How to Build Confidence in Your Children by giving them Swimming Lessons


One of the most confidence-building skills you can teach your child is the ability to swim. Children who know how to swim overcome one of life’s most gripping fears: the fear of water. Adults who don’t know how to swim often are terrified to be out on boats, or even to fly over water. They may panic every time they see a child or animal near or in a swimming pool. Not knowing how to swim can be emotionally crippling and socially limiting.

In learning to swim, your child will not only over­come a major fear, but he or she will master a new skill and enjoy a new sense of physical coordination. Your child will learn, in the process, that fears can be faced, new skills can be acquired, and new levels of indepen­dence are possible. Your child will also learn that water safety techniques can prevent accidents.

Swimming Lessons

How old should a child be before he or she is given swimming lessons?

Many parents begin to teach their child simple water-movement skills when the child is as young as six-months old. If you opt to begin this early, make certain you work with an instructor who is trained and experi­enced in teaching infants. The average age to begin swimming lessons is three- to four-years old, when a child has enough large-muscle motor skills to coordi­nate the basic arm and leg swimming motions. As soon as your child can “flutter kick,” your child can learn to swim!

If, however, your child is a teen and he or she still doesn’t know how to swim, don’t assume it’s too late. Run, don’t walk, to the nearest YMCA or Red Cross swimming course!

How should you choose an instructor?

Make sure the instructor has Water Safety Instructor certification with the Red Cross. This ensures that your child’s instructor not only has studied how to teach swimming, but that he or she has successfully taught swimming.

What should a child know how to do?

Make certain that the instruction includes water safety lessons, especially those related to boating safety and basic lifesaving and resuscitation techniques. Make certain your child sticks with swimming les­sons until he or she can float, swim twenty-five yards without stopping, and tread water for five minutes.

Make certain your child learns how to rub out leg cramps, when and how to dive, and how to keep his or her eyes open under water. (Many children seem to finish swimming lessons without acquiring these basic skills, which could make the difference between life and death in lake and boating accidents.)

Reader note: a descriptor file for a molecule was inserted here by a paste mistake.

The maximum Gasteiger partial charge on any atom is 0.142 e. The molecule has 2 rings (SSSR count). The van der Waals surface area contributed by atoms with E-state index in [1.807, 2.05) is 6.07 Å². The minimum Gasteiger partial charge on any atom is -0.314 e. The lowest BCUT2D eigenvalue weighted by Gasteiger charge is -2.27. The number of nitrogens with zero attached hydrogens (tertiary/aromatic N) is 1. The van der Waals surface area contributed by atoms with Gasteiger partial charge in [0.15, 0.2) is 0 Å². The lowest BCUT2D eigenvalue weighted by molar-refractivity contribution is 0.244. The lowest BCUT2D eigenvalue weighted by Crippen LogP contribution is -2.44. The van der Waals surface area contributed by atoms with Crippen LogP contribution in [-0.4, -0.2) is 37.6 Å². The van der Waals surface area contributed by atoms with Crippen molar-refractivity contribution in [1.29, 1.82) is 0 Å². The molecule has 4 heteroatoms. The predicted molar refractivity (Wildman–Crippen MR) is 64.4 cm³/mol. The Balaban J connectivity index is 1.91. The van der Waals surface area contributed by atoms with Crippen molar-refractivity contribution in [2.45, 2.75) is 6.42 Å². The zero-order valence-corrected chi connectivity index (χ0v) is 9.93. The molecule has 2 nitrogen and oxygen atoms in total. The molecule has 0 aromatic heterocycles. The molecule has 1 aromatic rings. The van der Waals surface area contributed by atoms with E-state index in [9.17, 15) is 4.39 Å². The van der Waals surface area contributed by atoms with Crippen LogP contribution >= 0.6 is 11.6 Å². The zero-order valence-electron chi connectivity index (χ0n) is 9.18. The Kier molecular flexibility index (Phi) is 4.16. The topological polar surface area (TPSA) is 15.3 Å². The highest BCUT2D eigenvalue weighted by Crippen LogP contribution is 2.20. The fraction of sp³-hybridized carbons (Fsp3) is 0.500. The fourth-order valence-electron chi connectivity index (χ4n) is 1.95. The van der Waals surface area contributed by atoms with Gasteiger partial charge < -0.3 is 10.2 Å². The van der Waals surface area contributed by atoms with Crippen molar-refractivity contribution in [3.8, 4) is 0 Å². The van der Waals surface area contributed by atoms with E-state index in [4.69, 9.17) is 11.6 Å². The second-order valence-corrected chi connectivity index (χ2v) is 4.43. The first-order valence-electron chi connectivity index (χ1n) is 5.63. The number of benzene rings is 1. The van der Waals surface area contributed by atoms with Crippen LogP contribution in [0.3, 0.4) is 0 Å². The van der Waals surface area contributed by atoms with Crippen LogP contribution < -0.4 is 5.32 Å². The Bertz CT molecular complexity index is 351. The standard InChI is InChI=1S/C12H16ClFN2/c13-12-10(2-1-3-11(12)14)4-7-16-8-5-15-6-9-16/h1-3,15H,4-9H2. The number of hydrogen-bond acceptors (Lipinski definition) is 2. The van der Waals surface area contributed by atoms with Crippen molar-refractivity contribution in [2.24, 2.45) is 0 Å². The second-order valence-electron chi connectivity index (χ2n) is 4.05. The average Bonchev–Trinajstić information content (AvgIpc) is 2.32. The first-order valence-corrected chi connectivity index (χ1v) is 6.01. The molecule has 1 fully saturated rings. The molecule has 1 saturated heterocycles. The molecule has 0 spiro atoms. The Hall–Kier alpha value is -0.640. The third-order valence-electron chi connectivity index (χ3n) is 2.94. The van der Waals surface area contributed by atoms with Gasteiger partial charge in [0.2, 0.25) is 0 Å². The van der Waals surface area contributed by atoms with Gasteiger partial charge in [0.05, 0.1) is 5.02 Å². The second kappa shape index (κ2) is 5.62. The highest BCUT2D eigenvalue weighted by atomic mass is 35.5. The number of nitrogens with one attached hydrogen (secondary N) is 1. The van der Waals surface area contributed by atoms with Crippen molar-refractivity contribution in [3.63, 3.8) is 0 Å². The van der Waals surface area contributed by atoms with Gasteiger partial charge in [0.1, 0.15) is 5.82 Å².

A child should also be taught that swimming is fun, but not a time for reckless abandon. Children need to be disciplined for disobeying swimming safety rules.

Finally, evaluate your own swimming skills. Isn’t it time you learned to swim if you don’t know how? Isn’t it time to take a refresher course in lifesaving techniques? Have you ever taken a CPR course?

The wise parent acquires the skills to be a child’s number-one lifeguard whenever the child is near or in the water. To that end never let the child swim alone or unobserved. When your child is in the water, you should be watching from solid footing. When you are near water, bear in mind that water becomes a tempta­tion to a child that enjoys swimming. Watch your child like a hawk.

Swimming Lessons

Diedre, a mother of a two-year-old, went into the house to take a phone call. She came within seconds of losing her son, who had been playing with a ball twenty feet away from their swimming pool. When the ball rolled into the pool, Jeremy followed and fell in. Quickly performed CPR techniques made the difference be­tween life and death.

Knowing how to swim is an important skill for chil­dren. It’s an ability that builds confidence and self-es­teem, and it can save your child’s life.

Filed Under: Family & RelationshipsLifestyle & Personality

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About the Author: Alan Kennon lives a very happy life with two kids and a lovely wife. He likes to share his life time experiences with others about how they can improve their lifestyle and personality.

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